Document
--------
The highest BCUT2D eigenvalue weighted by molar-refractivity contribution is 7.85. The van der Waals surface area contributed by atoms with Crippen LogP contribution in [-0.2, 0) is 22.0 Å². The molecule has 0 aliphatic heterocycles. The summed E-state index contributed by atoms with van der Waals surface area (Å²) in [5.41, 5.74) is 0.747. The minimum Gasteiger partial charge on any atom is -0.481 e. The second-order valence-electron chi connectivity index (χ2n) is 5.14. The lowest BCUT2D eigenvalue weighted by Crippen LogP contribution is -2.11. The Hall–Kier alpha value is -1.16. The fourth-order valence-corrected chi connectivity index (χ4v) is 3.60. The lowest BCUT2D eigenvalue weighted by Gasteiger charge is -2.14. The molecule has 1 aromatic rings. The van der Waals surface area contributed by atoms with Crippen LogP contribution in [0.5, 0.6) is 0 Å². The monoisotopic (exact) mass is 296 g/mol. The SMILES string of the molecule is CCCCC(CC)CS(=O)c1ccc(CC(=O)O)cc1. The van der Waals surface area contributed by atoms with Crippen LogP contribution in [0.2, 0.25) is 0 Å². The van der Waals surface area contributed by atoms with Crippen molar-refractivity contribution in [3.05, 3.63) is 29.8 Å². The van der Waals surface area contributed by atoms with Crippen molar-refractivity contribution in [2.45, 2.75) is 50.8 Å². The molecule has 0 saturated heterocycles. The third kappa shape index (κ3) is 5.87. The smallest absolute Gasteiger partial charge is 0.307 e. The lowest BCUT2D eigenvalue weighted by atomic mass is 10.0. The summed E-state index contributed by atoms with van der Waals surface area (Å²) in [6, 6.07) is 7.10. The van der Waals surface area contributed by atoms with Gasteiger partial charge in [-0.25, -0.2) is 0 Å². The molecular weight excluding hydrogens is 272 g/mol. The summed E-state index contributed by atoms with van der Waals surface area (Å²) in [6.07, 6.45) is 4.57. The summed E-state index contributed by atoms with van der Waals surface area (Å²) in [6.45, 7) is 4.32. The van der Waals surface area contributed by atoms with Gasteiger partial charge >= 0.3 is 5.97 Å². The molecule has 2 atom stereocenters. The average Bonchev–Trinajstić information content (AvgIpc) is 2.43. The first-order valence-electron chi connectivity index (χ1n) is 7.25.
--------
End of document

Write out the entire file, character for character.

The highest BCUT2D eigenvalue weighted by molar-refractivity contribution is 7.85. The van der Waals surface area contributed by atoms with Crippen LogP contribution in [-0.2, 0) is 22.0 Å². The molecule has 0 aliphatic heterocycles. The summed E-state index contributed by atoms with van der Waals surface area (Å²) in [5.41, 5.74) is 0.747. The minimum Gasteiger partial charge on any atom is -0.481 e. The second-order valence-electron chi connectivity index (χ2n) is 5.14. The lowest BCUT2D eigenvalue weighted by Crippen LogP contribution is -2.11. The Hall–Kier alpha value is -1.16. The fourth-order valence-corrected chi connectivity index (χ4v) is 3.60. The lowest BCUT2D eigenvalue weighted by Gasteiger charge is -2.14. The molecule has 1 aromatic rings. The van der Waals surface area contributed by atoms with Crippen LogP contribution in [0.5, 0.6) is 0 Å². The monoisotopic (exact) mass is 296 g/mol. The SMILES string of the molecule is CCCCC(CC)CS(=O)c1ccc(CC(=O)O)cc1. The van der Waals surface area contributed by atoms with Crippen LogP contribution in [0.2, 0.25) is 0 Å². The van der Waals surface area contributed by atoms with Crippen molar-refractivity contribution in [3.05, 3.63) is 29.8 Å². The van der Waals surface area contributed by atoms with Crippen molar-refractivity contribution in [2.45, 2.75) is 50.8 Å². The molecule has 0 saturated heterocycles. The third kappa shape index (κ3) is 5.87. The smallest absolute Gasteiger partial charge is 0.307 e. The lowest BCUT2D eigenvalue weighted by atomic mass is 10.0. The summed E-state index contributed by atoms with van der Waals surface area (Å²) in [6, 6.07) is 7.10. The van der Waals surface area contributed by atoms with Gasteiger partial charge in [-0.25, -0.2) is 0 Å². The molecular weight excluding hydrogens is 272 g/mol. The summed E-state index contributed by atoms with van der Waals surface area (Å²) in [6.07, 6.45) is 4.57. The summed E-state index contributed by atoms with van der Waals surface area (Å²) in [6.45, 7) is 4.32. The van der Waals surface area contributed by atoms with Gasteiger partial charge >= 0.3 is 5.97 Å². The molecule has 2 atom stereocenters. The average Bonchev–Trinajstić information content (AvgIpc) is 2.43. The first-order valence-electron chi connectivity index (χ1n) is 7.25.